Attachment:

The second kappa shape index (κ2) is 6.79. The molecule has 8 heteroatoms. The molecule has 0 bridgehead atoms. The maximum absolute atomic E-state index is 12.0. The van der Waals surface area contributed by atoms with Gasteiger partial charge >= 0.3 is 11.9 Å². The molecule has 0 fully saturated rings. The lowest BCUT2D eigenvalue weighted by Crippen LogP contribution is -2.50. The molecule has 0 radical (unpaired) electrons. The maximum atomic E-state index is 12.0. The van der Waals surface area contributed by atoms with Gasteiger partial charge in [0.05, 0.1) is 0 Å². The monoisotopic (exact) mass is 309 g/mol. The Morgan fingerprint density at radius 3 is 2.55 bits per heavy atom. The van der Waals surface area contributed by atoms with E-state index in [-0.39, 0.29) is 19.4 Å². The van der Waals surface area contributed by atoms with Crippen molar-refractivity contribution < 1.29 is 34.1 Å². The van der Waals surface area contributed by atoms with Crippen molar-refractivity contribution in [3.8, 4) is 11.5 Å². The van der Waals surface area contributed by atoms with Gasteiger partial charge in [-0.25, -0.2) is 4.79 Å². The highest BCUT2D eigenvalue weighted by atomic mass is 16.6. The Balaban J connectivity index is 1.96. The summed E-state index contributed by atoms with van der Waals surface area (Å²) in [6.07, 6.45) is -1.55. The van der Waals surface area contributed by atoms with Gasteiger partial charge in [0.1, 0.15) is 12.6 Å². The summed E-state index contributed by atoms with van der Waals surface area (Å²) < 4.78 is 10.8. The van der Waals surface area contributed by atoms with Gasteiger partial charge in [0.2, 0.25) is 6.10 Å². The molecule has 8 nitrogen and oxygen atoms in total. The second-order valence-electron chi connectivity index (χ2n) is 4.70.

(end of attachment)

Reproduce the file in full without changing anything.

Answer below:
The second kappa shape index (κ2) is 6.79. The molecule has 8 heteroatoms. The molecule has 0 bridgehead atoms. The maximum absolute atomic E-state index is 12.0. The van der Waals surface area contributed by atoms with Gasteiger partial charge >= 0.3 is 11.9 Å². The molecule has 0 fully saturated rings. The lowest BCUT2D eigenvalue weighted by Crippen LogP contribution is -2.50. The molecule has 0 radical (unpaired) electrons. The maximum atomic E-state index is 12.0. The van der Waals surface area contributed by atoms with Gasteiger partial charge in [0.05, 0.1) is 0 Å². The monoisotopic (exact) mass is 309 g/mol. The Morgan fingerprint density at radius 3 is 2.55 bits per heavy atom. The van der Waals surface area contributed by atoms with E-state index in [-0.39, 0.29) is 19.4 Å². The van der Waals surface area contributed by atoms with Crippen molar-refractivity contribution < 1.29 is 34.1 Å². The van der Waals surface area contributed by atoms with Crippen molar-refractivity contribution in [3.8, 4) is 11.5 Å². The van der Waals surface area contributed by atoms with Gasteiger partial charge in [-0.25, -0.2) is 4.79 Å². The highest BCUT2D eigenvalue weighted by atomic mass is 16.6. The Balaban J connectivity index is 1.96. The summed E-state index contributed by atoms with van der Waals surface area (Å²) in [6.07, 6.45) is -1.55. The van der Waals surface area contributed by atoms with Gasteiger partial charge in [0.1, 0.15) is 12.6 Å². The summed E-state index contributed by atoms with van der Waals surface area (Å²) < 4.78 is 10.8. The van der Waals surface area contributed by atoms with Gasteiger partial charge in [0.2, 0.25) is 6.10 Å². The molecule has 8 nitrogen and oxygen atoms in total. The second-order valence-electron chi connectivity index (χ2n) is 4.70.